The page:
Provost addresses enrollment drop, faculty’s transparency concerns

Senior+Vice+President+%26amp%3B+Provost+Stan+Wearden+admitted+the+lack+of+communication+with+faculty+during+the+summer%2C+but+asked+for+more+faculty+engagement+and+presence.%C2%A0
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Provost addresses enrollment drop, faculty’s transparency concerns

Senior Vice President & Provost Stan Wearden admitted the lack of communication with faculty during the summer, but asked for more faculty engagement and presence. 

Senior Vice President & Provost Stan Wearden admitted the lack of communication with faculty during the summer, but asked for more faculty engagement and presence. 

Maria Cardona

Senior Vice President & Provost Stan Wearden admitted the lack of communication with faculty during the summer, but asked for more faculty engagement and presence. 

Maria Cardona

Maria Cardona

Senior Vice President & Provost Stan Wearden admitted the lack of communication with faculty during the summer, but asked for more faculty engagement and presence. 

By Campus Editor

Senior Vice President & Provost Stan Wearden acknowledged the lack of faculty consultation in the merger of the Theatre and Dance departments and predicted greater collegewide enrollment drop at a Sept. 9 Faculty Senate meeting. 

Wearden admitted to senators that there should have been faculty consultation during the summer administrative merger.

“There are lots of reasons why it didn’t happen, but they are not good reasons,” Wearden said. “We really should have consulted [faculty] and we did try to make a good faith effort to address that.” 

He added that the two departments are not permanently merging, and this temporary solution will last for one year.

Wearden spoke about problems brought up during the Aug. 19 Faculty Senate meeting.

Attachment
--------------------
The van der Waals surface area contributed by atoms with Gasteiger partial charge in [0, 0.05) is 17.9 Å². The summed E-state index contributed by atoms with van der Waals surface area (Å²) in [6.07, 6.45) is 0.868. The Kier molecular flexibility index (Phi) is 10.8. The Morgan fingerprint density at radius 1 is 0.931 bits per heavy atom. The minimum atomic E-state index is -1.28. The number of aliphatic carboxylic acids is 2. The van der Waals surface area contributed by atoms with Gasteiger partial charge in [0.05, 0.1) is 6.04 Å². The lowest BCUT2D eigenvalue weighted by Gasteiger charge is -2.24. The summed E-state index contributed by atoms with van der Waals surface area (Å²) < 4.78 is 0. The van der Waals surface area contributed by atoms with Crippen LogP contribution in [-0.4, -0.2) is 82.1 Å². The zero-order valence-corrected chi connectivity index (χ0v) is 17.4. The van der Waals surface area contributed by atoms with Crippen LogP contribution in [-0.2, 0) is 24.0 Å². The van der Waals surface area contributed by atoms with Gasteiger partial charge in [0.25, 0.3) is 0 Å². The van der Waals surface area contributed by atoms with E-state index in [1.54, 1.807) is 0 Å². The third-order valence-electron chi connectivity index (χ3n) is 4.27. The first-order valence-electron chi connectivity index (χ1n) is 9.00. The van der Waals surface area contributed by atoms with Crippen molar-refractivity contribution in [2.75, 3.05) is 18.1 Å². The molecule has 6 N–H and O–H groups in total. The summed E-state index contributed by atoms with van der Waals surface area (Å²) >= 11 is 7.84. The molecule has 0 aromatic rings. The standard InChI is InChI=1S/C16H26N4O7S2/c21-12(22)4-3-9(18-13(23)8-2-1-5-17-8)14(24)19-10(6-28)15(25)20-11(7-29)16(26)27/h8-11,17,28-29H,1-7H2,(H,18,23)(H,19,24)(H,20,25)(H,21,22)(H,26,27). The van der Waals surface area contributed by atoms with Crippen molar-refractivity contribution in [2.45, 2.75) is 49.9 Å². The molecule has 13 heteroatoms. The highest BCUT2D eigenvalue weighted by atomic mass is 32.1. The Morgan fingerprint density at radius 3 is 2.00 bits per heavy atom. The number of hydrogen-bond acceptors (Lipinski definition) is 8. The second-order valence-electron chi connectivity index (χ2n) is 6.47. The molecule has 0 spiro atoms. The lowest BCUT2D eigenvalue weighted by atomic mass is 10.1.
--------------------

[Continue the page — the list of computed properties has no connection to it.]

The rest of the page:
Wearden added that one of the first things he did as an administrator was meet with department chairs and urging them to share their budgets with faculty. 

“I have endeavored to be as transparent as I possibly can,” Wearden said. “On my part, there has been no lack of transparency.”

Wearden added that the college will be sending an email Sept. 12 announcing new budget policies for this year, caused by the college’s serious budget deficit. The policy allocates funds for professional development and annual travel expenses. 

Keith Kostecka, an assistant professor in the Science and Mathematics Department, asked Wearden how associate professors would obtain funds for professional development. 

Wearden said they would apply to the pool, and deans of the college, along with a committee, would be in charge of reviewing applications. 

According to Wearden, deans are scheduled to meet with their departments this year, and will present their budgets. They will include how their budgets fit into the college’s general budget.

Michael Caplan, an associate professor in the Cinema Art + Science Department, said he would like the college to talk about other financial opportunities, specifically endowments. 

“It is not easy to address that,” Caplan said. “But at some point it could be helpful to hear where we stand.”

 Wearden said the college hopes to generate rapid revenue through international students and education programs for adults.

“It’s going to take a while to get to that healthy place again,”Wearden said.

According to Wearden, the administrative merge was an effort to respond quickly to former Theatre Department Chair John Green suddenly leaving his position.

“We should have consulted in advance, but I do want you to understand that this was an effort to serve the departments and to serve the students,” he said. 

Wearden added he was surprised by the number of “out of office” email replies he received from faculty when he tried to contact them during the summer and  asked faculty to avoid the automatic responses because students may feel it shows a lack of interest.

Wearden also predicted the college will face at least four more years of falling enrollment, adding Columbia is in an urgency state following its eight-year enrollment decline.

“Solving enrollment is not a magic wand,” Wearden said. “Next fall [semester] we will have fewer students than we did this fall. It’s going to take some time.”

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